While Wilton’s would still be cool if it served tepid, flat Fosters, and while that is much closer to our standard poison, it offers a range of drinks which would almost be enough to make a harrowing suburban Wetherspoons worth visiting. The Mahogany Bar serves a twist on the selection of quality ales, lagers and ciders which have become essential to any cool London bar. From cider that is not spelled like cider and doesn’t quite taste of the piss you get in milk cartons in The West Country to beer made somehow more delicious by the fact it has sediment in the bottom, the selection on offer will allow you to impress yet again by demonstrating that you don’t only drink lager flavoured water. If you have been seen through so far, head upstairs to The Green Room and try some of their speciality cocktails which run on a seasonal menu (because where doesn’t). If you want to get weird with some mezcal (cf. Mezcaleria Quiquiriqui) try The Old Curtain, or if you want to be creative (and they actually have the ingredients) try The New World Alexander which somehow manages to create a cocktail out of the ingredients of a half decent soup. 

Another aspect of Wilton’s which sets it aside is their offering of aperitivo on week nights - originally a Milanese tradition containing a selection of free light bite-sized snacks. I’m not a food critic (or a drinks one for that matter), so won’t comment on the nature of the nibbles beyond saying that it was nice and I liked it lots. Since I’m a savage I found it difficult to grace the fine line between politely grazing and stuffing my face, and definitely veered towards the latter. It’s an extra social nicety which just adds to the whole experience.  

Of course, this should fit in well with the apparent British love of social niceties. We love queuing and we would never think to disturb the man dying on a tube escalator. However, this is a trend yet to catch on in London (watch this space). If I was being kind I would say that it hasn’t been a hit due to our weather: using that logic it’s impossible to eat inside. In reality it’s probably because too many of us are busy chucking too many pints into empty bellies waiting for the inevitable chippy or kebab binge on the bleary way home. Or this, combined with bars being too tight to consider the pleasure of their customers over that extra percent on their profit margins. Whatever the true reason, it’s unfounded, as aperitivo works an absolute dream at Wilton’s and any wise bar should follow their lead.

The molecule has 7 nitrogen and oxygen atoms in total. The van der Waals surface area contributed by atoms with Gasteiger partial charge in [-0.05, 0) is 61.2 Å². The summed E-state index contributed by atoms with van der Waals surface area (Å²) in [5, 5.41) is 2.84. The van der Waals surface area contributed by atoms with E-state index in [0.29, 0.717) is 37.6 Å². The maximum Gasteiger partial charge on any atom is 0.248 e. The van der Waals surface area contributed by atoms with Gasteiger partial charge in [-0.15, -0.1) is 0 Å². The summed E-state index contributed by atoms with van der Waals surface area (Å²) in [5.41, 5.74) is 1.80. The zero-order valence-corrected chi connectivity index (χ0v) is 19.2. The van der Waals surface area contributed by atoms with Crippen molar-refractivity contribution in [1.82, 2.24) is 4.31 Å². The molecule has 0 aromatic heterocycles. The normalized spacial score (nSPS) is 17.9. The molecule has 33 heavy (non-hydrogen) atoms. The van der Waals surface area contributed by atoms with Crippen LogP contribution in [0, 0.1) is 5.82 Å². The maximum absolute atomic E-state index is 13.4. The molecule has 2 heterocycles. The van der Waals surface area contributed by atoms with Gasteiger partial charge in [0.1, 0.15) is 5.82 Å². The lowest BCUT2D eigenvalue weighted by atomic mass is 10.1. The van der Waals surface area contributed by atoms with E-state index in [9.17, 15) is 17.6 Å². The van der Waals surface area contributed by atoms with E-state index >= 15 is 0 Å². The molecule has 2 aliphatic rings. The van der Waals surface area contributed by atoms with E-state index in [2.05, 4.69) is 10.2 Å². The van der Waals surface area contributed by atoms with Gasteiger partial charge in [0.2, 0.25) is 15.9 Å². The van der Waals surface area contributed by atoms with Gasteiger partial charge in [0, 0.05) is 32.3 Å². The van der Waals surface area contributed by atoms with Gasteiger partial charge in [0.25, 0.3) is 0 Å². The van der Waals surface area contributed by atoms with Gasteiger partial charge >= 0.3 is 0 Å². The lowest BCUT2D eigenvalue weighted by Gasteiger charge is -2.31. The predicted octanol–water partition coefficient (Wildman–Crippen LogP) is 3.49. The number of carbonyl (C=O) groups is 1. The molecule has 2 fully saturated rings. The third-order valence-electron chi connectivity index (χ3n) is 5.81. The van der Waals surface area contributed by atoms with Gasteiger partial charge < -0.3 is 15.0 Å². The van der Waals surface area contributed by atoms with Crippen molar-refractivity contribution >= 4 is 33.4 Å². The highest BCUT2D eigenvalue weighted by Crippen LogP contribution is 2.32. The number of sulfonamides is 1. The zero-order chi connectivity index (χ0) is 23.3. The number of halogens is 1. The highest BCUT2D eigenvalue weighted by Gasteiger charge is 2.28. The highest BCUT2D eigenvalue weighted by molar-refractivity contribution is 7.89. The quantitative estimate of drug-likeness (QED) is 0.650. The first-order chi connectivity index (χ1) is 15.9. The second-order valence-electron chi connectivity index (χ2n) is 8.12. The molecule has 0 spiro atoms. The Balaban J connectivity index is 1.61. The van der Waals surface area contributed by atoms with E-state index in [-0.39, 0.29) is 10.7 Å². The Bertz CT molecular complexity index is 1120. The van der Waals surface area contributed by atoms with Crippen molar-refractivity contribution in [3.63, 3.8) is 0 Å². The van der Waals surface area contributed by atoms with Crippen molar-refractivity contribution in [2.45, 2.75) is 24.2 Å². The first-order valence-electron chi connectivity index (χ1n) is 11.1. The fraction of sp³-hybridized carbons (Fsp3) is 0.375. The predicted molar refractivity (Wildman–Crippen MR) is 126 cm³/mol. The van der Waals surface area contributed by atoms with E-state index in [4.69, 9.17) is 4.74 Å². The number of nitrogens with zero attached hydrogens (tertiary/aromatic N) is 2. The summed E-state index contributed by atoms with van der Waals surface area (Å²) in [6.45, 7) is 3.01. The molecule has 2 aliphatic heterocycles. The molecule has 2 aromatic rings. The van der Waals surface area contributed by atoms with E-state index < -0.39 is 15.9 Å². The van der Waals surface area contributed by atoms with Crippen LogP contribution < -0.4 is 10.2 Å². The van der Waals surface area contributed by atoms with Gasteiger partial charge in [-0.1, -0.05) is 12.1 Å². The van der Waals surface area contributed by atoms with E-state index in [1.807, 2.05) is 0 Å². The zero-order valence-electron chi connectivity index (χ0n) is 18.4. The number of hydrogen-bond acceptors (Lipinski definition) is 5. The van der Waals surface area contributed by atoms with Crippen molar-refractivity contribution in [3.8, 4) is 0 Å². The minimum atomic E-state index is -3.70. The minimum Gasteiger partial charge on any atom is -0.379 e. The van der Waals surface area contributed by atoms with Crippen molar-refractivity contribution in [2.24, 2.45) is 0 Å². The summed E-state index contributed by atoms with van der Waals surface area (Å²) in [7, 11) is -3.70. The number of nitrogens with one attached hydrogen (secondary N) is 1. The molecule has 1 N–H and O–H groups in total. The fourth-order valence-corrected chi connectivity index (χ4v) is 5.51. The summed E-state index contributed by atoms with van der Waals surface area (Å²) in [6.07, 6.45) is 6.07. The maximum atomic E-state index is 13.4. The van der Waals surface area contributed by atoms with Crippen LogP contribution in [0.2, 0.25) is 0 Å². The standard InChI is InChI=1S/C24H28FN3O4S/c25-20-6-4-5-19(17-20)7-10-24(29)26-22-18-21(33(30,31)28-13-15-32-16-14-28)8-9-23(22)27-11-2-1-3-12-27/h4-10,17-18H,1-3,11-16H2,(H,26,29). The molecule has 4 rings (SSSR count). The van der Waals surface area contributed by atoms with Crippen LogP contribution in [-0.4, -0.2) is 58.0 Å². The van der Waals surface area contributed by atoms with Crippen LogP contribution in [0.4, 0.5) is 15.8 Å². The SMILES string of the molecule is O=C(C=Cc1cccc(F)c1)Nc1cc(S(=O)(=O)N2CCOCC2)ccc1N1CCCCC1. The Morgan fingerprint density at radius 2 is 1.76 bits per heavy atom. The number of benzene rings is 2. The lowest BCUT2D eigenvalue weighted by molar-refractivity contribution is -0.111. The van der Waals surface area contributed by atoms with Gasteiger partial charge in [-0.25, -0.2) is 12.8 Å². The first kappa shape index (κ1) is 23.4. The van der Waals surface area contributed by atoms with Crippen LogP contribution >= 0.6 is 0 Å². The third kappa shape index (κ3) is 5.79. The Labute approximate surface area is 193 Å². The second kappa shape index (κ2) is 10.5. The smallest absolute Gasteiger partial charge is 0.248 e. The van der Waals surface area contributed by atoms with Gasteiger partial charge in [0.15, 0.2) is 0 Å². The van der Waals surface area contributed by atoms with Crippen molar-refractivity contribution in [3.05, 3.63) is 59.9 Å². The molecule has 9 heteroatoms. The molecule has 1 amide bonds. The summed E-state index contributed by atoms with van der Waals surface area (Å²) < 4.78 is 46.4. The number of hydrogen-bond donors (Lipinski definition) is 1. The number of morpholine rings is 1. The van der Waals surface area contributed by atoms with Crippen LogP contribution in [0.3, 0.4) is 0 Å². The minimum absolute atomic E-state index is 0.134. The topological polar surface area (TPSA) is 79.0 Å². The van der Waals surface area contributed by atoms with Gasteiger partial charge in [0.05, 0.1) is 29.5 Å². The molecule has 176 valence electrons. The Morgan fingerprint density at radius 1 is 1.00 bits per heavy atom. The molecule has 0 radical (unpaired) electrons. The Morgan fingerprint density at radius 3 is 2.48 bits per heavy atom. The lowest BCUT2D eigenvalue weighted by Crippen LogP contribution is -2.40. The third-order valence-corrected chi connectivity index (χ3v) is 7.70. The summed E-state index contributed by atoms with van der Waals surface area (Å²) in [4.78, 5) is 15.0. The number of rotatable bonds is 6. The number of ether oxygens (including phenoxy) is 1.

Wilton’s is a breath of fresh air and has an unpretentious crowd devoid of the cock-stifling jeans so often seen in the area. It is the sort of suave and sophisticated place that you might have imagined you’d be going to when you entered early adulthood or later, having finally grown up to appreciate life’s more subtle pleasures. Go here at least once to add sheen to the bleak reality that you’re stuck in a cycle of doing the same things, as I found out when I muttered on the way out,  ‘all I want is a filthy kebab and a can of Red Stripe’ – ruining such a pleasant hiatus in the real world of cultured and functioning humans. 

C.O. With thanks to Katie from KBfoodphotos for photos, company, indulging morons like us and generally making this blog a lot less rubbish. You can follow her @kasiakatie.

Wilton's Music Hall
1 Graces Alley
London
E1 8JB

020 7702 2789

www.wiltons.org.uk



WordPress plugin

2 comments:

  1. I have attended all types of concerts including recitals, chamber music, and orchestras. This place sometimes fascinates me with its great ventilation and vibrant atmosphere.

    ReplyDelete
  2. I really like this bar venue, even I also looking for good and beautiful live music bar in nyc. If you know anyone bar there then please recommend it to me.

    ReplyDelete